There will always be someone to forgive. And the need to be forgiven.
Forgiveness may be the greatest of our life’s work, and it is work because it requires the diligent, difficult effort of remembering, revisiting, and then releasing. But the work of forgiveness is not like ordinary work of our hands. Forgiving is not like writing an essay, carving a table, or preparing a savory soup. There is not the finished product of forgiveness from which we stand back, lean on our elbows, and admire. There is not often any real sense of completion and accomplishment for the toil involved.
Which is why it may be more true to say, “I am forgiving,” rather than “I have forgiven.” We don’t finish with forgiveness (although there was one who did that. It is finished.) Rather, we keep at it. The work. And the daily deciding.
I am learning this. I am learning that I need not will today to forgive forever. I need only to, today, decide that I am forgiving. And if you want to get grammatical about it, forgiveness is a present participle, not a completed past action. Begun in the past, continuing presently: this is forgiveness. We cannot decide tomorrow’s forgiveness. Only today, let us forgive – and become a forgiving people.
Becoming a forgiving person and leading a forgiving life is an idea that comes to me from recently reading Leslie Leyland Field’s book, Forgiving Our Fathers and Our Mothers. Fields has undertaken to write a book that does not prescribe how to forgive so much as to describe what forgiveness, in practice, really looks like. Its stories are tender and tragic, hopeful and hard. It is every man and every woman’s story, for we’ve all grown up in human families. And human families fail.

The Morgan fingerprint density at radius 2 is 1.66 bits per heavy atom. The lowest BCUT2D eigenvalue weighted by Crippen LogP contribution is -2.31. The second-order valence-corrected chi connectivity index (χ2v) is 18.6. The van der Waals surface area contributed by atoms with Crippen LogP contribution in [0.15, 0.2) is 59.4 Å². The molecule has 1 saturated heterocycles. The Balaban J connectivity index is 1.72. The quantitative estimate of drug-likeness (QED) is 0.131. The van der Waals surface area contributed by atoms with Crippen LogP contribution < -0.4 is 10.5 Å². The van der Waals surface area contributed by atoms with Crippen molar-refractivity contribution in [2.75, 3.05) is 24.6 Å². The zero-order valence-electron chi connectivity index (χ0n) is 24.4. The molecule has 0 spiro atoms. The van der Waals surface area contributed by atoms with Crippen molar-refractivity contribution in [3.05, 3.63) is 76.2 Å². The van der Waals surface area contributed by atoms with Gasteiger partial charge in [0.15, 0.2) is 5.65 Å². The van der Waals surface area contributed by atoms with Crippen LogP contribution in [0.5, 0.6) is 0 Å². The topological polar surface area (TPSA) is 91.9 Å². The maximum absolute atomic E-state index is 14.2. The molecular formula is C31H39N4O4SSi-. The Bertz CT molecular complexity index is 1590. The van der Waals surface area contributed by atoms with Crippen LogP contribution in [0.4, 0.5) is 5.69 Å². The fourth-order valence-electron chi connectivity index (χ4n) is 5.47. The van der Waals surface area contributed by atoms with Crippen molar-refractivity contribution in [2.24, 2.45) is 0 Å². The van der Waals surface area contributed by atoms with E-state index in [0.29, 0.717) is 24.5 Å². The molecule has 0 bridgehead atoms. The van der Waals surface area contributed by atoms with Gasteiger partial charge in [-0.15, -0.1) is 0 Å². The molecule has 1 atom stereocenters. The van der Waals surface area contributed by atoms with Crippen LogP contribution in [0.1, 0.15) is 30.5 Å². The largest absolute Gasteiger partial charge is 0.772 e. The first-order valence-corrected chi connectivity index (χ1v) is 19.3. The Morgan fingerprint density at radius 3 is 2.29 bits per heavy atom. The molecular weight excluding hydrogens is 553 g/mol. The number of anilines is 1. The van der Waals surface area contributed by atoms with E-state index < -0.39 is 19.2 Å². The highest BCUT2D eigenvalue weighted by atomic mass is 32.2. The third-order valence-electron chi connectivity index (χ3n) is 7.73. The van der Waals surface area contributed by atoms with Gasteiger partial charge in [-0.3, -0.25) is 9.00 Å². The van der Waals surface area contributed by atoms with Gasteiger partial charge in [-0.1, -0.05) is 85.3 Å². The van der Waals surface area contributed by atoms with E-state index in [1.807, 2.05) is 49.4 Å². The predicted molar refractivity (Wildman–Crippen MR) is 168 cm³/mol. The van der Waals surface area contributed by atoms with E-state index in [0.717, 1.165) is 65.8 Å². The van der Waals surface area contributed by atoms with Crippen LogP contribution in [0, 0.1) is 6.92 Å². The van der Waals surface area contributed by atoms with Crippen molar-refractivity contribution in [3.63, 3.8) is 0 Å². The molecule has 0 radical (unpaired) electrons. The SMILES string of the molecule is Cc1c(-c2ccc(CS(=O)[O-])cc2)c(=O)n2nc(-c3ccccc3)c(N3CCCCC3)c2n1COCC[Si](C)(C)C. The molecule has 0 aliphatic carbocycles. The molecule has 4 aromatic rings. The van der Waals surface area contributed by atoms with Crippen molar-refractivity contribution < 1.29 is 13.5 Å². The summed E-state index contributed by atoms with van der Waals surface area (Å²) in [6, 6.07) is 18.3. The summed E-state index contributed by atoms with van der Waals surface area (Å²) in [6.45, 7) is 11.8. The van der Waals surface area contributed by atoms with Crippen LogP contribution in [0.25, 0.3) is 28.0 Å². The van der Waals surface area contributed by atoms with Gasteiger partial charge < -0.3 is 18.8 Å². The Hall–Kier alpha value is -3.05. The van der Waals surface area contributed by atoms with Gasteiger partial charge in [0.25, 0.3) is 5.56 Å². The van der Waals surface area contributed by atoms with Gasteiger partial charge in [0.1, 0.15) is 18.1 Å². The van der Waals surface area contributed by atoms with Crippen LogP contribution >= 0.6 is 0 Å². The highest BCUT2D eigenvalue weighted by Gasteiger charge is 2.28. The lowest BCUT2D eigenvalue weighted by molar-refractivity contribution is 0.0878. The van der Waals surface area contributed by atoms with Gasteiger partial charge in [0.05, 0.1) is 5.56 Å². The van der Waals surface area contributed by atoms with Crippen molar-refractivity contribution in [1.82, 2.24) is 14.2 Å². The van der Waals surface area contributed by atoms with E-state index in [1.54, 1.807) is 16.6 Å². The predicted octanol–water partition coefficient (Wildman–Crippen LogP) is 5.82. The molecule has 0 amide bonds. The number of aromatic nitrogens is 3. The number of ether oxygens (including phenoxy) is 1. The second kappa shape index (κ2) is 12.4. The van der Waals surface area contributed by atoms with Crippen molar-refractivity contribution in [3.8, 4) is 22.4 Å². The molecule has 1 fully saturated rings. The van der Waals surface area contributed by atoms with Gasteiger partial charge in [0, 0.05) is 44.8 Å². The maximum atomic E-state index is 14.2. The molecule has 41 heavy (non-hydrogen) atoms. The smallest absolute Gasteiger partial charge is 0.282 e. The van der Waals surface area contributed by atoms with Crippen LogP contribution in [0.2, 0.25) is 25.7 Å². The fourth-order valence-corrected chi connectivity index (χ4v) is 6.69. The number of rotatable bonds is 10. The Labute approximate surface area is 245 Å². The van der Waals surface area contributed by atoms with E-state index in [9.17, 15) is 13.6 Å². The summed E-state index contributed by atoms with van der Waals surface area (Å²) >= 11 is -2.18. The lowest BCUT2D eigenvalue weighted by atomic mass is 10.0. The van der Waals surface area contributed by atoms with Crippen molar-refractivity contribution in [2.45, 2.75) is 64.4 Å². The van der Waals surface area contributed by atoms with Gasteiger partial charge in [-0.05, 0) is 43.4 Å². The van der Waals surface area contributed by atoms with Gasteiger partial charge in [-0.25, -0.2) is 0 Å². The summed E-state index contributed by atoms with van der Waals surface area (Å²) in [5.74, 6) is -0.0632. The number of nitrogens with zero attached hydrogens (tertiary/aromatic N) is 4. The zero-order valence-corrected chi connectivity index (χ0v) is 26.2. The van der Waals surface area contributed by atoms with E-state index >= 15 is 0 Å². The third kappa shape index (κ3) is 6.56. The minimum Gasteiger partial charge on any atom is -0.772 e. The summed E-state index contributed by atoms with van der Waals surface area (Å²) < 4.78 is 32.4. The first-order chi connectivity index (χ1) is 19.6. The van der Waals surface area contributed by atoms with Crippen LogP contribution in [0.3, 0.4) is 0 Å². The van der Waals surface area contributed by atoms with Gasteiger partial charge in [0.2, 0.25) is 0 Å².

Field’s own story is more tragic than most: hers was a distant father. He was often absent and out of work. There wasn’t enough food. There wasn’t enough love. And years later, after having left her childhood home, she realized that her father had sexually abused her sister.
How to forgive that man? That monster? And of course there was infinite reason not to. Fields describes the busyness of her life, the thousands of miles of convenient distance between them, the inexcusable sins that she cannot justify excusing. “We’ve all run,” she describes, “fugitives from our own stories, our pasts.” Only in her mid-thirties does she, moved by the Spirit, slow enough: to remember, revisit, and finally release.
We read of Field’s last years and days with her father, of her reaching across the divide of her father’s indifference to love and to honor him. This is a story of her life, and of her journey into forgiveness. But it is also a story of his death. And I am coming to cherish books like this one.
No one is teaching me to love my mother, my step-father, my mother- and father-in-law as they grow old and frail and potentially return to an infantile state of dependence. I have no examples, no mentors for the end-of-life scenarios that I cannot now imagine for my parents, much less for my husband and for me. Where are my daily reminders of death, so necessary according to St. Benedict? Because if he’s right, I need them to live.
This book is a good read, and Fields is a humble guide—into forgiveness and life and even unto death.
“I am just beginning,” she admits near the end of the book. “I am just learning to live a forgiving life.”